Movie Review: Total Recall


For a movie about the mind, Total Recall is in fact quite dumb and simplistic. To be fair, though, the film is about questioning reality (well, it tries to be about questioning reality), so when taking in the many unbelievable parts of the movie, just chalk it up to being purposefully unbelievable.

If you can get passed the never-ending need for most bad guys to have to explain their thoughts before they make a kill shot, and the ineptitude of all the other bad guys  (even if they are robotic), then there is no reason not to enjoy the explosive and very gorgeous Total Recall.

The reboot of a Paul Verhoeven’s fun and goofy futuristic 1990 Schwarzenegger vehicle is set at the end of the 21st century, in a world where humans have used up all but two land masses—an western European republic known as the Federation of Great Britain, and the Australian continent dubbed The Colony—and a shuttle connects both areas by going through the Earth’s core.

In this vision of the future, where slums are infused with technology, and despite overpopulation, an assembly worker has an apartment that would make a lot of Torontonian envious, we’ve also done away with blondes and any unattractive people, as a cast headed by Colin Farrell, Kate Beckinsale, and Jessica Biel would suggest.

We also have animatronic soldiers, hand-implanted cell phones, and deadly elevators, but that doesn’t mean people are necessarily smarter. It seems that while spending time creating specialized weapons that shoot electric snares or tiny cameras, no one in the future took the time to devise bullets that actually hit a moving target.

Farrell is the aforementioned worker Douglas Quaid, married to Beckinsale’s Lori and residing in the colony, but he is soon to become the object all those bullets are trying to hit. Mired in the mundane, despite having a nice apartment, great looking wife, and a steady job (the future seems brighter than the present somehow), and plagued by a recurring dream of action, adventure, and the lovely Ms. Biel—what a terrible life he’s leading—Quaid longs for more.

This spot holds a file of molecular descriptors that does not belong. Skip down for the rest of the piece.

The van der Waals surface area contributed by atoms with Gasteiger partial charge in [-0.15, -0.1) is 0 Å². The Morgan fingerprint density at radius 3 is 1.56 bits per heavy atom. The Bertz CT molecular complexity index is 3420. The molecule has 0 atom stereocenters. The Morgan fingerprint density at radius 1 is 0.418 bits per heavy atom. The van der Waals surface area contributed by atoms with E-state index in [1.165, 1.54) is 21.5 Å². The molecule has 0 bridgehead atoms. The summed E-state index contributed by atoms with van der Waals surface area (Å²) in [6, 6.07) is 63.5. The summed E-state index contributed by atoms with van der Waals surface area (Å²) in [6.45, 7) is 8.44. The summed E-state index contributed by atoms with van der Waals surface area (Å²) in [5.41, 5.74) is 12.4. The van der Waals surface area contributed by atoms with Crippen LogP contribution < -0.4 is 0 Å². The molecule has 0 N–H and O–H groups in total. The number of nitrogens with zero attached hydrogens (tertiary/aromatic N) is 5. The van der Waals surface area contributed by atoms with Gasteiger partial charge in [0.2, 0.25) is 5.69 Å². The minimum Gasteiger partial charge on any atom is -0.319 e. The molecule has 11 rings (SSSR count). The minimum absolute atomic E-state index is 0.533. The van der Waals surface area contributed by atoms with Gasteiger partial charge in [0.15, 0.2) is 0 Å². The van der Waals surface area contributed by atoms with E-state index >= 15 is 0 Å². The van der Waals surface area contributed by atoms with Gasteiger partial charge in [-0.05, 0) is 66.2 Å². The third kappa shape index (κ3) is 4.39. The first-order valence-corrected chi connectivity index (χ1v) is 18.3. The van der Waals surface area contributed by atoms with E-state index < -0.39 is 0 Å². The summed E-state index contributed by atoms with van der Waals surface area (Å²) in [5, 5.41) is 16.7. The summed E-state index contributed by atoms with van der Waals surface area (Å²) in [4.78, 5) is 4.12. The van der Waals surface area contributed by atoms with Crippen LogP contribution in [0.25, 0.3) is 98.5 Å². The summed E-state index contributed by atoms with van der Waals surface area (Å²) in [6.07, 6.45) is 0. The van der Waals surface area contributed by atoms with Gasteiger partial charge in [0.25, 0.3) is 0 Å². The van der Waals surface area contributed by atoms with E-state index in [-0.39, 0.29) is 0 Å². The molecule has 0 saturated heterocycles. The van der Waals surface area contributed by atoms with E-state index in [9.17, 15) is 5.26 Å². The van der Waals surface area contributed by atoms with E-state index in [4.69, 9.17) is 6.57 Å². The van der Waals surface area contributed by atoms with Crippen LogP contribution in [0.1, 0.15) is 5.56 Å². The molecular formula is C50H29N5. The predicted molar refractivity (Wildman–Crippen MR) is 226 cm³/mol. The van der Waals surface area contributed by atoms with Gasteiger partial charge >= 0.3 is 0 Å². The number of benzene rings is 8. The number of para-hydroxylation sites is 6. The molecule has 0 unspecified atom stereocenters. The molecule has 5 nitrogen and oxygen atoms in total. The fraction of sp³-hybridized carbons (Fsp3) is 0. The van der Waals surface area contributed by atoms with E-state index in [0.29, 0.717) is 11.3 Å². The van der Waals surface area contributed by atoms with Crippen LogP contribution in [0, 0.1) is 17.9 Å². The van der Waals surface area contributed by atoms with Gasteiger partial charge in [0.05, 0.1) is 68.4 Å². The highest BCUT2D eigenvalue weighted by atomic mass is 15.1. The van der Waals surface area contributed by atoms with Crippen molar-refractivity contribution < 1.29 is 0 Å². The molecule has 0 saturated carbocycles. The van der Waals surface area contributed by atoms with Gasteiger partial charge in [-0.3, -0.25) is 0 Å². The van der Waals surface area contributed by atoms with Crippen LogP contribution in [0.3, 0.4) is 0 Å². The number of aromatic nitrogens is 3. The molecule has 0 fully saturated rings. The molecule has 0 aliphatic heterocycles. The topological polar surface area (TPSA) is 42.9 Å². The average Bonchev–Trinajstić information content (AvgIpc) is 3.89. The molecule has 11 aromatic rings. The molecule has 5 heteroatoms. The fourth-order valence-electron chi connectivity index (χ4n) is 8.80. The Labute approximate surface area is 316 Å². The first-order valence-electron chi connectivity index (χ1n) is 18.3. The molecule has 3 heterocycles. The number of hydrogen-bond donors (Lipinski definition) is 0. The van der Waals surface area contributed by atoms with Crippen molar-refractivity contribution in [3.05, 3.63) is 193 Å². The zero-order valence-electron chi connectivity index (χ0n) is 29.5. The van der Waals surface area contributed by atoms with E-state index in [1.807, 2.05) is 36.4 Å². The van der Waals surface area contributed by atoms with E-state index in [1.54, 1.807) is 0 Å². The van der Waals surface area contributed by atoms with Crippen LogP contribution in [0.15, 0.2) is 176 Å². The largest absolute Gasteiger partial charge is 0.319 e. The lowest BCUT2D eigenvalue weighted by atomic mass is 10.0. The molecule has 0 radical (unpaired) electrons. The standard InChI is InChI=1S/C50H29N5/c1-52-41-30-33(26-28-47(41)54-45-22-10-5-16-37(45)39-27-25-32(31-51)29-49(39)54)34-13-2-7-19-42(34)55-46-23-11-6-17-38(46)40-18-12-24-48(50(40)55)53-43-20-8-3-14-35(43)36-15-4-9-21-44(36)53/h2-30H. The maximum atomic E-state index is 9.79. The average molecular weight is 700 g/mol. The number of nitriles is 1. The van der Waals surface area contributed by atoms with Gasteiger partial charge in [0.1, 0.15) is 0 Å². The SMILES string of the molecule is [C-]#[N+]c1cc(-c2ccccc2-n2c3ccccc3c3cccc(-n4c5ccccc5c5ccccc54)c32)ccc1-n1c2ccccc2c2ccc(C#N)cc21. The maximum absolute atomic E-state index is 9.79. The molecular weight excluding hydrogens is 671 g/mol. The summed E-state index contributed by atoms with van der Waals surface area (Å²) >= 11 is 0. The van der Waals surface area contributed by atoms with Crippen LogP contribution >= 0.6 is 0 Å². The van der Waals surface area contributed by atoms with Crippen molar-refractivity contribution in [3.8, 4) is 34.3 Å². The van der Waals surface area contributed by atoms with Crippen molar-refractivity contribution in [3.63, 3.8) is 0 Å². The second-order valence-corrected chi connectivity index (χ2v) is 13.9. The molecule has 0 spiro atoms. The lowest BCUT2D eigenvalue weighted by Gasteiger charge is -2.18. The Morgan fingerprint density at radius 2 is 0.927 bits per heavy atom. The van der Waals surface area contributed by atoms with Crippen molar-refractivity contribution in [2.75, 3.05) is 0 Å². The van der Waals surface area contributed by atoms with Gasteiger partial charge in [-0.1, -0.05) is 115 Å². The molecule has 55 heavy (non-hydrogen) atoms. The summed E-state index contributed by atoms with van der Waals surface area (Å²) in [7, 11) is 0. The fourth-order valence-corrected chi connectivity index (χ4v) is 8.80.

Against the wishes of his wife and friend, he visits Rekall, a company that will implant into your memories dreams and fantasies, making them as real as real can be. Things go wrong (or right) and Quaid doesn’t know what is real and what is not.

Sci-fi writer Philip K. Dick’s short story is the basis for Recall, but director Len Wiseman here cares little for intrigue or nuance. It is never as personal and intense as the Bourne movies, nor as staggering as The Matrix, and not nearly as startling or novel as the original Total Recall. It is a straight-forward summer action movie that uses a futuristic setting to offer some cool images and fun action sequences, including one very entertaining chase across the biggest and most dangerous elevator shaft ever (which may sadly trump the ending).

There is plenty of recall on the side of the audience, however. There is a James Bond allusion, some dialogue reminiscent of Neo and Morpheus, and plenty of imagery evoking Star Wars, Minority Report, and the many movies where Kate Beckinsale wears tight clothes and incessantly fights, making the film great fodder for Mystery Science Theatre.

It is helped quite a bit though by a cast that is smart enough to know just how serious they need to be (and not to be) to make the film enjoyable. Sure, Kate Beckinsale has spout some ridiculous lines, but her work in the Underworld seems to have made her quite good at this. Bryan Cranston is the world leader, controlling and silly (you just want him to scream, “I am the danger!”) And yes, Douglas can never seem to wrap his head around the fact that something weird is going on.

Yet while he doesn’t know what is happening, we surely do. There is nothing surprising, but I’m not sure you’d want it any other way. Attractive and accented stars, a few quality set pieces, and the return of the three-breasted prostitute make for a decent flick, one that, for better or worse, you are sure to soon forget.

Anthony Marcusa
A pop-culture idealist and soft-core sports enthusiast, Anthony seeks out what is important in entertainment and mocks what is not. Inspired by history and full of alliteration, Anthony writes with the hope that someone, somewhere, might be affected.

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